Local Therapies for Inflammatory Eye Disease in Translation

Past, Present and Future

Shenzhen Tempest-Roe; Lavnish Joshi; Andrew D Dick; Simon RJ Taylor


BMC Ophthalmol. 2013;13(39) 

In This Article

Abstract and Introduction


Despite their side-effects and the advent of systemic immunosuppressives and biologics, the use of corticosteroids remains in the management of patients with uveitis, particularly when inflammation is associated with systemic disease or when bilateral ocular disease is present. The use of topical corticosteroids as local therapy for anterior uveitis is well-established, but periocular injections of corticosteroid can also be used to control mild or moderate intraocular inflammation. More recently, intraocular corticosteroids such as triamcinolone and steroid-loaded vitreal inserts and implants have been found to be effective, including in refractory cases. Additional benefits are noted when ocular inflammation is unilateral or asymmetric, when local therapy may preclude the need to increase the systemic medication.

Implants in particular have gained prominence with evidence of efficacy including both dexamethasone and fluocinolone loaded devices. However, an appealing avenue of research lies in the development of non-corticosteroid drugs in order to avoid the side-effects that limit the appeal of injected corticosteroids. Several existing drugs are being assessed, including anti-VEGF compounds such as ranibizumab and bevacizumab, anti-tumour necrosis factor alpha antibodies such as infliximab, as well as older cytotoxic medications such as methotrexate and cyclosporine, with varying degrees of success. Intravitreal sirolimus is currently undergoing phase 3 trials in uveitis and other inflammatory pathways have also been proposed as suitable therapeutic targets. Furthermore, the advent of biotechnology is seeing advances in generation of new therapeutic molecules such as high affinity binding peptides or modified high affinity or bivalent single chain Fab fragments, offering higher specificity and possibility of topical delivery.


Inflammatory eye disease encompasses a wide range of clinical phenotypes, and uveitis can be classified anatomically into either anterior, intermediate and posterior uveitis or panuveitis; and as acute or chronic disease, depending on whether it lasts more or less than 3 months in duration.[1] The Standardisation of Uveitis Nomenclature (SUN) criteria now form the standard for reporting uveitis clinical data.[2] The commonest type is acute anterior uveitis, in which 50% of people are HLA B27 positive, although they do not necessarily have an associated systemic disorder.[3] Chronic anterior uveitis lasts longer than 3 months and may or may not be associated with systemic disease. The rest of the disorders tend to be chronic, and the more serious types with posterior segment involvement have an increased incidence of visual loss, and approximately half of these patients have an associated systemic disease.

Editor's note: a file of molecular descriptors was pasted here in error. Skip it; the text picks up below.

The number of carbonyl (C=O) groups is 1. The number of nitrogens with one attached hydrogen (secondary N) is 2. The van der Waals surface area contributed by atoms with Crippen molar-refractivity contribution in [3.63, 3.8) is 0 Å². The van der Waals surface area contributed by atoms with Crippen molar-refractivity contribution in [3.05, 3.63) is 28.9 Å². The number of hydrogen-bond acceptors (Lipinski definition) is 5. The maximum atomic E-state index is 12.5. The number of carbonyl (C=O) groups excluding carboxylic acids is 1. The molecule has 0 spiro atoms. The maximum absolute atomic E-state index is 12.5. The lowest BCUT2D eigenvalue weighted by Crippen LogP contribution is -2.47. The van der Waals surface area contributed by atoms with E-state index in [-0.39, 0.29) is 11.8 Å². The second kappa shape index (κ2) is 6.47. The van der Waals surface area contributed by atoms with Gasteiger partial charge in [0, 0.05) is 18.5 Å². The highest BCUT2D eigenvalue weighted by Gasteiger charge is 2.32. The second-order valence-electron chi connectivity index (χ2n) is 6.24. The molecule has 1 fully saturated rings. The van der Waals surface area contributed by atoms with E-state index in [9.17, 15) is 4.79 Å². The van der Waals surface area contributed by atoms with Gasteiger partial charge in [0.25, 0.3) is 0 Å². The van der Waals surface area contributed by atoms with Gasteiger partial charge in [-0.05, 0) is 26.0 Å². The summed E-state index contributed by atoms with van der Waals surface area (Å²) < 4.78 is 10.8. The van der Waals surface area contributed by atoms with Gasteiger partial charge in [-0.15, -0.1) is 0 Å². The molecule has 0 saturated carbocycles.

Corticosteroids remain the mainstay of treatment of all types of uveitis. Anterior uveitis is treated to control symptoms of pain, photophobia and redness, and to reduce complications such as posterior synechiae, cataract and macular oedema. Posterior segment inflammation usually requires treatment as it generates sight-threatening sequelae such as retinitis, macular oedema, optic disc oedema, chorioretinitis and retinal vasculitis. Topical corticosteroids are inadequate for this as they do not penetrate beyond the lens, so oral corticosteroids and second-line immunosuppressive agents are used, particularly in patients with an associated systemic disease and in those with bilateral ocular inflammation requiring treatment. Nevertheless, systemic administration is associated with significant side-effects, so there has been increasing interest in the local delivery of drugs to the eye and periocular tissues in order to avoid these complications.

This approach is not new. Traditionally, periocular injections of corticosteroids such as triamcinolone and methlyprednisolone have proved effective in controlling vitritis and mild to moderate macular edema in unilateral disease, but their use is limited by the need for repeat injections, IOP rises in corticosteroid responders and the induction of ptosis, orbital fat atrophy or orbital fat protrusion as a consequence of both the corticosteroid and the mode of injection.[4,5] More recently, intraocular delivery of corticosteroids has become widespread. Initially triamcinolone was used, but long-acting inserts are now becoming available, e.g. Retisert (Bausch & Lomb, Rochester, NY, USA) and Ozurdex (Allergan, Irvine, CA, USA).

Nevertheless, the local side-effects of corticosteroid delivery remain. Care also needs to be taken in cases of diagnostic uncertainty to ensure that there is not an infective cause for the uveitis, as this may be worsened by local therapy and depot corticosteroids can be difficult to remove, whereas oral corticosteroids can be rapidly stopped.

Owing to these side-effects, researchers have tried to move towards new non-corticosteroid alternatives. Some of these are old drugs, such as methotrexate, and others are based on the new so-called biological agents, in which monoclonal antibodies are directed against specific targets within the immune system, such as the anti-tumour necrosis factor (TNF)-alpha agents and the anti-vascular endothelial growth factor (VEGF) agents. This review article aims to outline agents currently in use for the local therapy of non-infectious uveitis, as well as those currently in translation from the laboratory to clinical use.